I wish I could say that Jack Wertheimer (“Intermarriage: Can Anything Be Done?”) is dead wrong. I wish I could join those in the intermarriage outreach industry who dismiss his arsenal of statistics and chastise him for driving away the intermarried with undue pessimism and an insufficiently “welcoming” attitude. But I can’t. Wertheimer is dead right in asserting that “the American Jewish community is in a fight for its life”—and that the champions of outreach have sold us a flawed model and false hopes.
Admittedly, I’m far from an impartial observer, having served in Jewish leadership positions for nearly fifteen years and watched as not a few programs for the intermarried trumpeted success while largely falling flat. As a director of a Jewish federation, I counseled distraught spouses as well as the parents, grandparents, and children of intermarriage seeking advice for insoluble problems that few Jewish communal leaders would even wish to acknowledge.
I also know intermarriage from the inside. When I met my wife, I was a lobster-eating, Jewishly illiterate, twice-a-year Jew. For her part, she had been raised in a devout Christian home and served as minister of music in a Texas mega-church. Today, a great deal of water having flowed under the bridge, we are an observant Jewish family living in Israel.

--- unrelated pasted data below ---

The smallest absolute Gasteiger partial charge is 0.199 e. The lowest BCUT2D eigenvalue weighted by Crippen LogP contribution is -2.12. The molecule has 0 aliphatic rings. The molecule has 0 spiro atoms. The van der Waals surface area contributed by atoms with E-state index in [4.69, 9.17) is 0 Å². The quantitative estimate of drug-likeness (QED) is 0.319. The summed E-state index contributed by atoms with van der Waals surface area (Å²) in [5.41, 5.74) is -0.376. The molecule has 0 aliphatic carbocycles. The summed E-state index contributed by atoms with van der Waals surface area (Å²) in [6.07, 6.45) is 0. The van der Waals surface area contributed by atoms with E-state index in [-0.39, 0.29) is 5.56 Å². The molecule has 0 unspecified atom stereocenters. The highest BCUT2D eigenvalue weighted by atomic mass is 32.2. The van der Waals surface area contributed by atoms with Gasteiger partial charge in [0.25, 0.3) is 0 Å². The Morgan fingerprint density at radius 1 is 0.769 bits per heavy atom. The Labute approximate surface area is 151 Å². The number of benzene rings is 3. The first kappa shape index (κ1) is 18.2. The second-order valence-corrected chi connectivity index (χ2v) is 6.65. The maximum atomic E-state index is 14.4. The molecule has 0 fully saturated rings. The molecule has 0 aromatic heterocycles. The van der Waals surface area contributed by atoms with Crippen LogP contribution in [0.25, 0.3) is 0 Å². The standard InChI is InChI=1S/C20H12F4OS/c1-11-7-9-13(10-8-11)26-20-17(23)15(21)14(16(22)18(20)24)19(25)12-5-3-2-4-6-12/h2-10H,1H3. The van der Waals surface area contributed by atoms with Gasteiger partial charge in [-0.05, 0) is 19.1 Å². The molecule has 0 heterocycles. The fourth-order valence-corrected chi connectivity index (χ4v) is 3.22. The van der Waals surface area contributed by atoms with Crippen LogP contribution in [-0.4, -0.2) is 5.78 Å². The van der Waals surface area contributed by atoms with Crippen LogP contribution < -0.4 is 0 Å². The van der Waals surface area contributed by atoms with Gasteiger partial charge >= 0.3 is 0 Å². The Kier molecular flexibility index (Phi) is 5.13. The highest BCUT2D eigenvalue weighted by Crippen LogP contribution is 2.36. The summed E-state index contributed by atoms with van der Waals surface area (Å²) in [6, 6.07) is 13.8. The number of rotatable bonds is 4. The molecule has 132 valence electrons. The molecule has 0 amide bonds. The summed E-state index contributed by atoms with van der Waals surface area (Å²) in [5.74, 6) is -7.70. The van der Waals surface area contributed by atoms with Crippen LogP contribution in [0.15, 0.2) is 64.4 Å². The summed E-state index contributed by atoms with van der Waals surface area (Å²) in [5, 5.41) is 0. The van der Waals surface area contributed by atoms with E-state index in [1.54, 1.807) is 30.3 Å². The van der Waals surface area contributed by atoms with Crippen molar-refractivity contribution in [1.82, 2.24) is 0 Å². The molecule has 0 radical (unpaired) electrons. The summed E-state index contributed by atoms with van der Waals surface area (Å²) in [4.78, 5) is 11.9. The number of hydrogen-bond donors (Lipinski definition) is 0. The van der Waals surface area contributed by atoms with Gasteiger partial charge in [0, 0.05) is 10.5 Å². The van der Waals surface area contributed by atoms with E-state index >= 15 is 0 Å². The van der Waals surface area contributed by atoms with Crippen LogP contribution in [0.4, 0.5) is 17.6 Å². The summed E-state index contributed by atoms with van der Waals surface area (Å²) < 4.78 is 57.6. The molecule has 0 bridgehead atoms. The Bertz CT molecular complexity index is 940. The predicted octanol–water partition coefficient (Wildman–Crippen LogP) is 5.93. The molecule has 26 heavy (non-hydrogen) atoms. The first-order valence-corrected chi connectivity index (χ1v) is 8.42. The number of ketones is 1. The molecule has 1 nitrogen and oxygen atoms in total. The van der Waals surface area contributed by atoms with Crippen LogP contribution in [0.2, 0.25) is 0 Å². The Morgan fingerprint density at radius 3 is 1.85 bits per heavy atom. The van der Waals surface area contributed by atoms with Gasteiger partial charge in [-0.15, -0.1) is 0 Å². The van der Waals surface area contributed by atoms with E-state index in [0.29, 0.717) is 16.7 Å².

Unlike most advocates of intermarriage outreach, then, I have the advantage of knowing exactly what it’s like both to have stood on either side of the divide and to have traversed the substantial gap between them. My wife and I, as Wertheimer notes, have also written about our journey in our book Doublelife: One Family, Two Faiths, and a Journey of Hope, putting pen to paper to offer a living example of how Judaism can transform an intermarriage. Over the years, we have encountered numerous families like ours, and many more interested in the possibility of living a Jewish life. Even as the outreach industry preaches the gospel of a no-obligation “open tent,” these families must search long and hard for the encouragement and help they need in order to embrace Judaism unambiguously.